CHAPTER III

ROOTS
Restorative, Martial, and Pedagogical

The true past departs not;
no truth or goodness realized by man ever dies;
or can die; but all is still here,
through endless changes.
Thomas Carlyle (1795-1881)

While social conditions influence the development of physical education, it is also true that physical education likewise has the power to change social conditions. The current disunity and chaos within the physical education profession are linked to the absence of a sound paradigmatic foundation to guide it, and this chapter identifies three recurring content threads that surface when the linguistic, historical, and sociocultural roots of physical education are explored. Ancient Greece, 19th Century Germany, and 19th Century Sweden are first considered, with final attention given to physical culture in the United States.

Greece and Rome

Kretchmar (1990) suggested that ignorance dominates the physical education landscape because "we are given very little historical, socio-cultural, and linguistic context against which to understand our problems and identify potential solutions" (p. 331). The ancient roots of American physical education are traditionally traced to the Greeks (Leonard & McKenzie,1927). Van Dalen, Mitchell, and Bennett (1953) called ancient Greece the "birthplace of Western Culture" (p. 40). Knudsen (1920) wrote "in all that concerns development of the body the Greeks still stand to this day an unattained model for all nations" (p. 1).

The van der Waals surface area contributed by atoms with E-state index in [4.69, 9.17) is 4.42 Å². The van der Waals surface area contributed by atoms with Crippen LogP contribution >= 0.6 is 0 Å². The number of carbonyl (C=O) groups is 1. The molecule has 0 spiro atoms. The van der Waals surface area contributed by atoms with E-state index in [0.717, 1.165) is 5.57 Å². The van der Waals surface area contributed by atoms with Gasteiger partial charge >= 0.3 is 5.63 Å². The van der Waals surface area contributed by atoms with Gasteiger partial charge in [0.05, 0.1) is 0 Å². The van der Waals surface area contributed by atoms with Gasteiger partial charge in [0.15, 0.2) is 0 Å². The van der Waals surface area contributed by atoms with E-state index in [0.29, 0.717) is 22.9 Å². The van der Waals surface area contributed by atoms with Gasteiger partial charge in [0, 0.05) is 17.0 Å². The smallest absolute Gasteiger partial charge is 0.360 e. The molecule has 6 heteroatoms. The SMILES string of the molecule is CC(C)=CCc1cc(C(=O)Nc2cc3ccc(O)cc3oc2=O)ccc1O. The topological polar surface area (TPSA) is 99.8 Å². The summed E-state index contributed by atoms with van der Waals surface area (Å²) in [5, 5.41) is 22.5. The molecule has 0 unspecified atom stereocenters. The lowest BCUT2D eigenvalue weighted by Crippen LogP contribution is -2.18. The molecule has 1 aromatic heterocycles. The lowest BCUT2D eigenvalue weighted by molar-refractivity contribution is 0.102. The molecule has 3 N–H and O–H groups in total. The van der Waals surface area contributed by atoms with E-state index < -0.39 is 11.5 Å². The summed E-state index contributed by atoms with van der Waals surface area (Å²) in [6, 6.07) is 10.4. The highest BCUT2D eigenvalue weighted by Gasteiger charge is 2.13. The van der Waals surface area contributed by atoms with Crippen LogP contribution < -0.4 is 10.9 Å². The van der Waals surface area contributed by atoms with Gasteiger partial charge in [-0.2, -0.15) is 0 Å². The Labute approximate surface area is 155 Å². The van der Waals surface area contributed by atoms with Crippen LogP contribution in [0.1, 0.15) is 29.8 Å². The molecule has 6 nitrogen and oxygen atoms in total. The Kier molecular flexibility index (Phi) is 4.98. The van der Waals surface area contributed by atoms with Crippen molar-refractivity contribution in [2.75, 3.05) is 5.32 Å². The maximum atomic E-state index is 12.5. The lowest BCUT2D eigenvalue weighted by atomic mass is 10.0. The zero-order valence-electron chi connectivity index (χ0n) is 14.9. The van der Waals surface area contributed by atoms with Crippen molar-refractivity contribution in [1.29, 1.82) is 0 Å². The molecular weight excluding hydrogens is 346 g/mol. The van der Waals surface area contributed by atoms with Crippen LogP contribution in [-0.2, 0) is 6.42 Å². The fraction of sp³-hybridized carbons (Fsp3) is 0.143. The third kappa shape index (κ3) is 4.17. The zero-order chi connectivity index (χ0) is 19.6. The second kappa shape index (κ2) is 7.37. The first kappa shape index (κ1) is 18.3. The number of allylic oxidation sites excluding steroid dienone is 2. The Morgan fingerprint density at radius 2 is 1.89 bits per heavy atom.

The civilized Greek city-state was a bold departure from the scattered villages and settlements of their barbarian ancestors who, as late as the 8th Century B.C., were "primarily herdsmen ruled by a monarch" (Van Dalen et al., 1953, p. 54). The city-state brought private ownership and the division of the community into classes. Economic success brought expansion abroad, development of a monetary system, and emergence of a wealthy nobility in competition with a growing merchant class. These and other forces produced a democracy that began in Ionia and eventually spread west to the colonies across the Aegean. Athenian politics produced a cultural climate out of which emerged an extraordinary model of physical culture (Willetts, 1965).